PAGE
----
Mads and I just finished up a few days of muck diving at Scuba Seraya Resort near Tulamben in Bali – which I highly recommend. The trip gave me a few days to test and refine my gear configuration for macro, so I thought it’d be useful for Future Simon – and hopefully you too – to write up some notes on underwater macro photography with the Sony A7rIII camera, Sony 90 mm macro lens, and Nauticam NA-A7RIII housing.
This is my third macro stint (following Nosy Sakatia in Madagascar and Mafia Island in Tanzania last year) with my new(ish) Sony system after several years of using micro 4/3 cameras. I’m starting to figure out what works best – for me, at least.
My default settings are 1/200 sec, f/16, and ISO 200. My Sea & Sea YS-D2 strobes are set on 22. I shoot with both the camera and strobes in manual modes. I’ve tried to increase my depth of field by using f/22 (and ISO 200, 1/200 sec) but the resulting photos were noticeably less sharp than at f/16, presumably due to diffraction.
To get a correct exposure at f/22 I also had to bump the strobe power up to their maximum, 32, which made the YS-D2s unhappy if I was taking several shots in a row. One of the strobes started flashing at me at one point, then stopped working – I presume it overheated. It was fine after I turned it off and gave it a short rest.
I wish the camera had a faster strobe sync speed – Sony advertises 1/250 sec, but it turns out that only works for certain high-powered flash systems. Dagnabbit. It would be nice to eliminate or minimise ambient light through a faster sync speed.
Dealing with crappy autofocus
The Sony 90 mm is notoriously slow to focus. This is definitely a thing, but you can deal with it. First, set the focus limiter on the lens to 28 – 50 cm. That helps. Setting the focus mode to AFS and “release priority” might help a bit more. Ultimately I’ve started using the DMF focus mode – Direct Manual Focus – which is super useful. Here’s a great explanatory video by Mark Galer (my main guru for Sony camera settings):
To get the best use out of DMF, decouple the shutter from autofocus. I’ve set my A7rIII to back-button focus using the AF-ON button. The dedicated thumb lever that Nauticam has on the housing makes this easy to use. When you press the AF-ON button with the lever, the camera uses AFS autofocus to get close(ish) to the correct focal plane. Once it’s in the correct neighbourhood, you can release the button and use focus peaking to get the exact focus you need by moving the camera forward and back slightly.
What’s focus peaking? It’s the best thing ever. I’ve set my peaking level to High, and red in colour. The LCD (or EVF, if you use it for composition) will then highlight everything that is in focus with a red fringe. The depth of field at f/16 is reeeeeeally thin, so the peaking makes life far easier. Frankly, I’d find the 90 mm extremely frustrating to use without this focus aid.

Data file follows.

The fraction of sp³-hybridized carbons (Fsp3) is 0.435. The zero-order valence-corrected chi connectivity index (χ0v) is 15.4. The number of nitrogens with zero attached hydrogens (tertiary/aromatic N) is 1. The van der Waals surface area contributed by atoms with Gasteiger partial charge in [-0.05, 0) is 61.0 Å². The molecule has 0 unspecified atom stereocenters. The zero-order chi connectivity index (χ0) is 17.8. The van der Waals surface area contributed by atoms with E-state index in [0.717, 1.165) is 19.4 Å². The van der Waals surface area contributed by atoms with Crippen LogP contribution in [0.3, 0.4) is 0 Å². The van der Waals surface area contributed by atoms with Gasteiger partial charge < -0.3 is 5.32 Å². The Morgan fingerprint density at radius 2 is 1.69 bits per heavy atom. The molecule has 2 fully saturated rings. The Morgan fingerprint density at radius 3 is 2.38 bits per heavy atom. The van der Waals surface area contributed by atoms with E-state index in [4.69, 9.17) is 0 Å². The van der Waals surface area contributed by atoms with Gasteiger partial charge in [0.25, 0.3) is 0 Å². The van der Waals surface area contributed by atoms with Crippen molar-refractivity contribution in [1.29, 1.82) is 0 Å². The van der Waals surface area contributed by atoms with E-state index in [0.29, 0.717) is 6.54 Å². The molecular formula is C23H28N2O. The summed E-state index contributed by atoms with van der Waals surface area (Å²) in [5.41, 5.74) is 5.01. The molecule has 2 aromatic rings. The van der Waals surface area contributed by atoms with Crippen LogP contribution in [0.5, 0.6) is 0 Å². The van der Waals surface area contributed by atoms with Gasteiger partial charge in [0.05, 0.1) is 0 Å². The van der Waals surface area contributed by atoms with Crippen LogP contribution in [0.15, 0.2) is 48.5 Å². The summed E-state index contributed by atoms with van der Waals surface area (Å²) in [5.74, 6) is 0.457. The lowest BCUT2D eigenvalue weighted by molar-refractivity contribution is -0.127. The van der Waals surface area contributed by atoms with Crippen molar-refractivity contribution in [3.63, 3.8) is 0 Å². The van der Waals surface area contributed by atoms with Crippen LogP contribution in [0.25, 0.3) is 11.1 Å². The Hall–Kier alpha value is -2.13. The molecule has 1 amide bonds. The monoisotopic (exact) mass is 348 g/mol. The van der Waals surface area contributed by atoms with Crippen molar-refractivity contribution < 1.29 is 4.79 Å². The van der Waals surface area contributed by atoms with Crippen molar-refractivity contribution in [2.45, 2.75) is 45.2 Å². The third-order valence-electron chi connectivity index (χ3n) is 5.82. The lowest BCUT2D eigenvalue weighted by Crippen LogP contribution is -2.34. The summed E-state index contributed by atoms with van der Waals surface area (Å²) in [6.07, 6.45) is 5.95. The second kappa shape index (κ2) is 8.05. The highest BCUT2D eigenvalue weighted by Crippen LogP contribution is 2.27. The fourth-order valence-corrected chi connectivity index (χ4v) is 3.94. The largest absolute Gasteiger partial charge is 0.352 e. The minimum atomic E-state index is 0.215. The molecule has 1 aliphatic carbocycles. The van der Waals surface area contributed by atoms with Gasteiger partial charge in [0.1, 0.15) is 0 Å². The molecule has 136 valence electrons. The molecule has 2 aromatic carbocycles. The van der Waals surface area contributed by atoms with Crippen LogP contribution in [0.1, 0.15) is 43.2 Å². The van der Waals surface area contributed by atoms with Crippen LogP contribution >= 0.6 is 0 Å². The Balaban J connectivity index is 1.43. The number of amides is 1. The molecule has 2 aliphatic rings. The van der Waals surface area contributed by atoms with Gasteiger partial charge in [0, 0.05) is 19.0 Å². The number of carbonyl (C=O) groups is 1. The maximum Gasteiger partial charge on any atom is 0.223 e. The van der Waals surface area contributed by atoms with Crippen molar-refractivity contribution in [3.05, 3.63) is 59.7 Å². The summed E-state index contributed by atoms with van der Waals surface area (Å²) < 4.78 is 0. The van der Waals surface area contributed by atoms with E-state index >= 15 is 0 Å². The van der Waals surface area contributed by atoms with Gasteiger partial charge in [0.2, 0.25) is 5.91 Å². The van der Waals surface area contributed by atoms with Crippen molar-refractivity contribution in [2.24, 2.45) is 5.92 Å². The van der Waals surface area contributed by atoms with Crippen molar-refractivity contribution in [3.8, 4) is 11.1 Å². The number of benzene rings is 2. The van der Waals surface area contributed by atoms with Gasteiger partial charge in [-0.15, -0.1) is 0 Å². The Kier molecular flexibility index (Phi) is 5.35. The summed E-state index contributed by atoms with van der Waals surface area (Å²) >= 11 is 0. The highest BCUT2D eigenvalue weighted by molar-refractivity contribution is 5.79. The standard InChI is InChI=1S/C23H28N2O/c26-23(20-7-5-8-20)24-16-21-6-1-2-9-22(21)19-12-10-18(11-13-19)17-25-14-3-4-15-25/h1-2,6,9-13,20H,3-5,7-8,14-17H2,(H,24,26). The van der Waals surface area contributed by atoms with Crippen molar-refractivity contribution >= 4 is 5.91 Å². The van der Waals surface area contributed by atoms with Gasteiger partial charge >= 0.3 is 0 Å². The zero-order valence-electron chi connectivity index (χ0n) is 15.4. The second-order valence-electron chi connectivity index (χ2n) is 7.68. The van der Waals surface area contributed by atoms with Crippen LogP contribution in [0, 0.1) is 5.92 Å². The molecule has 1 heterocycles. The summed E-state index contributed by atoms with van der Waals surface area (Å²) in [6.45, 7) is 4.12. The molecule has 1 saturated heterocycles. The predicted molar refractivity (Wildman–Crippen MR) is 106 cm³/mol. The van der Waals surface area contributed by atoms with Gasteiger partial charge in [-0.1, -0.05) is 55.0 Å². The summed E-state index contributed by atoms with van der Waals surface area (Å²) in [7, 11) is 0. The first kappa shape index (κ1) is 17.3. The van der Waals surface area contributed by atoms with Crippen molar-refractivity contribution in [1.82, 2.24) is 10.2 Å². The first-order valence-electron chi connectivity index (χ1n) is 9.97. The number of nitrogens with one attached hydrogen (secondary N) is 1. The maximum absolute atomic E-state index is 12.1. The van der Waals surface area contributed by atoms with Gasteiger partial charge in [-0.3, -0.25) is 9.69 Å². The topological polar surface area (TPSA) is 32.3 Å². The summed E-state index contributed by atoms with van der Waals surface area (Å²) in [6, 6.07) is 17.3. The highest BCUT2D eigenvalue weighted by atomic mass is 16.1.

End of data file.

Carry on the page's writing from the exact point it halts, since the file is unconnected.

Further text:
I do own the manual focus gear for the 90 mm, but I didn’t bring it to Indonesia because it takes up bag space. I thought DMF would be sufficient. That might have been a bad call. In practice, it’s really hard to find the minimum focus limit using DMF. Some of the nudibranchs we found (and when I say “we”, I mean our guide or Mads, I’m useless) were teeny, so it would have been really useful to be able to quickly set my focus distance to 28 cm.
Next time, I’ll try assigning the AEL button to AF / MF toggle, setting MF to the true minimum focus distance using the gearing, then toggling to DMF if I want to change the working distance. I’ll update this post once I’ve tried that. If that doesn’t work, I guess I’ll have to start using a focus light.
Mark Galer did another video on speeding up low-light autofocus for Sony systems, which I found useful while I was working out the above settings:
Customising the camera
I tend to set the camera up for the specific shooting requirements I need for different projects. I’ve set all the above to memory recall 2 on the camera, although it doesn’t save button assignments. Aside from the above, there are a couple more customisations I make for macro:
- I tend to accidentally hit the movie lever quite a lot while I’m moving around, so I’ve turned the movie recording function off (I wish that button could be reassigned, but it can’t) when I’m not in movie mode.
- My AEL button is set to ISO at present, but see above – I may change this around, as I don’t alter ISO often during macro work, and I can still use the direction pad for direct control if needed.
- I’ve set C3 to switch manually to “Super 35” (= crop sensor, APS-C) mode, which is a 1.5x digital zoom, as a budget supermacro. I only used it a couple of times at Tulamben, but it can make it easier to get exact focus and composition with particularly tiny subjects. The files are still 18 MP with the 1.5x crop (the joy of a high-resolution sensor), so they remain eminently usable – the lens becomes, effectively, a 135 mm macro.
At some point I’d like to buy the Nauticam SMC-1 for some true supermacro. But I digress.
Anyway, that’s all very geeky, but macro is super fun! It’s totally worth geeking out over. Hope this all helps someone out there… if you’ve got any questions or suggestions, I’d love to hear from you in the comments.